On this day in history….2nd July 1819

On this day in history : 2nd July 1819 – A Cotton Mills & Factories Act is passed in Britain, prohibiting children under 9 from working in textile mills and older children from working more than 12 hours a day….

Image : The Wellcome Collection CC BY 4.0

Children as young as 5 or 6 were often forced to work day and night, with little or no education and very few meal breaks….

Prompted by previous social reform work, undertaken by Welsh textile manufacturer Robert Owen, investigations into child labour were carried out by the committees of Robert Peel and of the House of Lords…. This resulted in the Factory Act of 1819, which was to be the first in a set of laws to improve working hours and conditions in the cotton mills…. However, there were no inspectors to enforce the laws and local magistrates had to be relied upon…. Mill owners argued that parents wanted their children to work – and many a child’s age was lied about….

A further Act was passed in 1833 which forbade night work for the under 18s…. The government also pressed for two hours a day schooling…. Four paid inspectors were appointed to enforce the regulations…. In 1844 schooling was increased to three hours and these children became known as ‘part-timers’, as between the ages of 8-13 the working day was restricted to 6.5 hours so they could attend lessons…. It was also in 1844 that the working day was reduced to 10.5 hours for women and 13-18 year olds….

Child labour finally stopped in the cotton mills around 1918 when the education system was reformed and half-time schooling was phased out….

Public domain

On this day in history….7th August 1840

On this day in history : 7th August 1840 – The practice of sending children up chimneys in order to sweep them is banned in Britain….

Climbing boys (and sometimes girls) were technically chimney sweeps’ apprentices…. Master sweeps would often be paid by the Parish to teach orphans and pauper children the trade…. Once signed over by the authorities or guardian the child would be bound over to the sweep…. His obligations were to teach the craft, provide food and a second set of clothing, make sure his apprentice washed once a week and attend Church on a Sunday…. It was also stipulated a child could not be sent up a chimney that was on fire…. Apprentices were not paid for their work….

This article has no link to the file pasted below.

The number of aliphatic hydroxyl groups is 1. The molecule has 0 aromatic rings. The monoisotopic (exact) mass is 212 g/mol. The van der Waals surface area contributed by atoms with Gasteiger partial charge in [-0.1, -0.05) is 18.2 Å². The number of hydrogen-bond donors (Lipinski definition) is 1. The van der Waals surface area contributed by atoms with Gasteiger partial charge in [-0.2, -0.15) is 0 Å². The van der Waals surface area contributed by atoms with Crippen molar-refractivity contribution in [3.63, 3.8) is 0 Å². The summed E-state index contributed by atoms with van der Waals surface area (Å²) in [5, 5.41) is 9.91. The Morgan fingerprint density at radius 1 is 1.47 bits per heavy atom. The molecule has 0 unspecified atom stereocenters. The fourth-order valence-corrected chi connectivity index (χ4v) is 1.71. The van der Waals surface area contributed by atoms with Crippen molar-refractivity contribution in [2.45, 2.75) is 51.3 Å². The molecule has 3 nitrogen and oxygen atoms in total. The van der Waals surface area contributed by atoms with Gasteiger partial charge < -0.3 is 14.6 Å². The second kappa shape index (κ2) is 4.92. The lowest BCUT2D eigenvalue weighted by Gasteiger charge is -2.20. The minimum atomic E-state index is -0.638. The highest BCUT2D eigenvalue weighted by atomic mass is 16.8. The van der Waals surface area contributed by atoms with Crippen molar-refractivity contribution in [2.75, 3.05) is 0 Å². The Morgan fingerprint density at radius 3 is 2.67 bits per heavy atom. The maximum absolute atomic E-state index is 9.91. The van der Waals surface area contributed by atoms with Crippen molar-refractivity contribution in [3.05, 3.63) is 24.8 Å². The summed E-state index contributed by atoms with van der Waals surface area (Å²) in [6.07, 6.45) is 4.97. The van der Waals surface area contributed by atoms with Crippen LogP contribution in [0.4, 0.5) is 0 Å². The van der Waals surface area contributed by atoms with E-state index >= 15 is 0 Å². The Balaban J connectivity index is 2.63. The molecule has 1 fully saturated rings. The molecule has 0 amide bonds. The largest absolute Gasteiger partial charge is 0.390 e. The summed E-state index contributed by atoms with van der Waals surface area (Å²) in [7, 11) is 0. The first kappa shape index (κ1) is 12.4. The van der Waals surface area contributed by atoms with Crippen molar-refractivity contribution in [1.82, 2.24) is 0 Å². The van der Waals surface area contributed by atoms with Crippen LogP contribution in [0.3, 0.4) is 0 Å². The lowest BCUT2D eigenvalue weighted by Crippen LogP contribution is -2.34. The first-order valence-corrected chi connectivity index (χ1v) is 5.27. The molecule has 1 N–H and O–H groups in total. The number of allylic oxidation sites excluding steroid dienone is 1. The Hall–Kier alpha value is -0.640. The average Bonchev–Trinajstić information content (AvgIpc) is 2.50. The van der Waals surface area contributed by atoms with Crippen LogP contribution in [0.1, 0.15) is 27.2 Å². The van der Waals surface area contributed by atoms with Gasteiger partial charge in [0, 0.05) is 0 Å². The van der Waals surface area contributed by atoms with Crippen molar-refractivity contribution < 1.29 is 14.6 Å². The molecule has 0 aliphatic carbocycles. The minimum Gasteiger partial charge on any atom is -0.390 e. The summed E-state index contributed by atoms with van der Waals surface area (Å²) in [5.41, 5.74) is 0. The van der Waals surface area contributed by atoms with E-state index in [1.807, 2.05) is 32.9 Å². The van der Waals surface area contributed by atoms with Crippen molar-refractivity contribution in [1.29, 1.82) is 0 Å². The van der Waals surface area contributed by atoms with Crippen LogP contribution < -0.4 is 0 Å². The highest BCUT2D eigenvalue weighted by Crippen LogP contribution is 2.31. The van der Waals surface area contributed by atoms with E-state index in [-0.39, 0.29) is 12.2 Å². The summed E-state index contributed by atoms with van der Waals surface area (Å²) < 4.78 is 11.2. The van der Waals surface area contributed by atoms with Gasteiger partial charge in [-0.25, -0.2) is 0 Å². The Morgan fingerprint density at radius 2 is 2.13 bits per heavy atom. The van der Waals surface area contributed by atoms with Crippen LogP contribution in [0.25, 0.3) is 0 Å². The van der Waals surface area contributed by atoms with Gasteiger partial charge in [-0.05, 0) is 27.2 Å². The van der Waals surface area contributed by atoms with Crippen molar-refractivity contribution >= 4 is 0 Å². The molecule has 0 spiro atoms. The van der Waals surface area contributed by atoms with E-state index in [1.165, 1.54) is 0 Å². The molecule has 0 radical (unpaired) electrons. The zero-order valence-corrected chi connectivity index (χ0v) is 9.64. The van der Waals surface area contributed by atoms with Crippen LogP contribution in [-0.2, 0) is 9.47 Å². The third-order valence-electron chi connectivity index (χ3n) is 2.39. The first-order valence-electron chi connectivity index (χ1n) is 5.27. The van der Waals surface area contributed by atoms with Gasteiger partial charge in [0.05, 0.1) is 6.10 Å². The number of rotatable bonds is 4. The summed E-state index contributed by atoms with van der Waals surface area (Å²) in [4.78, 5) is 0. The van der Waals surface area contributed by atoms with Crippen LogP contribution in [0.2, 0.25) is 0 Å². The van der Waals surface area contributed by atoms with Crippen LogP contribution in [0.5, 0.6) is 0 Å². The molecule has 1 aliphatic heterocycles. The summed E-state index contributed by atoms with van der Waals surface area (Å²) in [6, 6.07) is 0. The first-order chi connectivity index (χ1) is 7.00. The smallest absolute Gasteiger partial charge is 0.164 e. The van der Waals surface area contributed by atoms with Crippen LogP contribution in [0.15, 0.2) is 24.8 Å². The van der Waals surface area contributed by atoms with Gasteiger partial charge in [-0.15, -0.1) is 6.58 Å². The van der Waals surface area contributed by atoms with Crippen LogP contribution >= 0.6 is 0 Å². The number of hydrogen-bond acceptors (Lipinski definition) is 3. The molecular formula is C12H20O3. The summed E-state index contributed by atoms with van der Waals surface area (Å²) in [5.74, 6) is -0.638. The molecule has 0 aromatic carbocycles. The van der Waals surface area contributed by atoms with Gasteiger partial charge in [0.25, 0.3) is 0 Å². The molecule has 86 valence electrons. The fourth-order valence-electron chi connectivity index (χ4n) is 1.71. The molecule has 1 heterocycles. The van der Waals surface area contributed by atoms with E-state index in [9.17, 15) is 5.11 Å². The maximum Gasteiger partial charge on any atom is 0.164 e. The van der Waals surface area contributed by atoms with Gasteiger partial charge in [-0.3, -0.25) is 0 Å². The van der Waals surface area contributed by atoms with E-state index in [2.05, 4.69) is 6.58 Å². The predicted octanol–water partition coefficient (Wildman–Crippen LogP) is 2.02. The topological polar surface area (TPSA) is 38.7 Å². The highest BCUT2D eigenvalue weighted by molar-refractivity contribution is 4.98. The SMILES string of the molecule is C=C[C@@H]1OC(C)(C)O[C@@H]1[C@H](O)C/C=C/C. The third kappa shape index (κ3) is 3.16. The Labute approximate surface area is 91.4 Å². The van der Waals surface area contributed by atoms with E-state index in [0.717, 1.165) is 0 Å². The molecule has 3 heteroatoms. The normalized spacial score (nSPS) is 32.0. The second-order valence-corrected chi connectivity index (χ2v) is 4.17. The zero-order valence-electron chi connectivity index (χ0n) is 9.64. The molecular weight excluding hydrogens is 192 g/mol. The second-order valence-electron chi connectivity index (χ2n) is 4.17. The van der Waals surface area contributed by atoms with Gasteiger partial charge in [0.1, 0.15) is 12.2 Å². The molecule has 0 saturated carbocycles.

The Temperance Sweep from ‘Street Life in London’ – LSE Library via Flickr

It was a cruel, harsh and dangerous occupation…. Children as young as four would be sent up chimneys that could be flues as narrow as 9 x 9 inches…. It was not uncommon for the climbers to get stuck; death by suffocation or burning in the hot, soot encrusted chimneys happened all too often…. Soot, being carcinogenic, caused chimney sweep’s cancer (soot wart) – which affects the scrotum….and was found in boys as young as 8-years-old…. This disease has the distinction of being the first ever recognised occupational cancer….

These children were seldom treated kindly by their masters – in fact they were frequently viewed as commodities….to be sold to other sweeps – fetching between 7 shillings and 4 guineas….

A master chimney sweep and his apprentice – public domain

In 1840 the Revised Chimney Sweeps Act was brought in, raising the minimum age of apprenticeship to sixteen…. However, it was widely ignored as there was no way of enforcing the legislation….still children, many under the age of ten, were forced to climb chimneys….

In 1863 Charles Kingsley’s ‘The Water Babies’ was published and raised public awareness to the plight of children being mistreated through this type of employment…. A new Chimney Sweeps Regulation Act came into force in 1864 – but once again it was ineffective….

1875 saw the Chimney Sweeps’ Act….making is compulsory that all chimney sweeps had to be licensed…. This time the enforcement of the law was overseen by the police – effectively bringing an end to the exploitation of children in this way in Britain….

The Little Chimney Sweep – public domain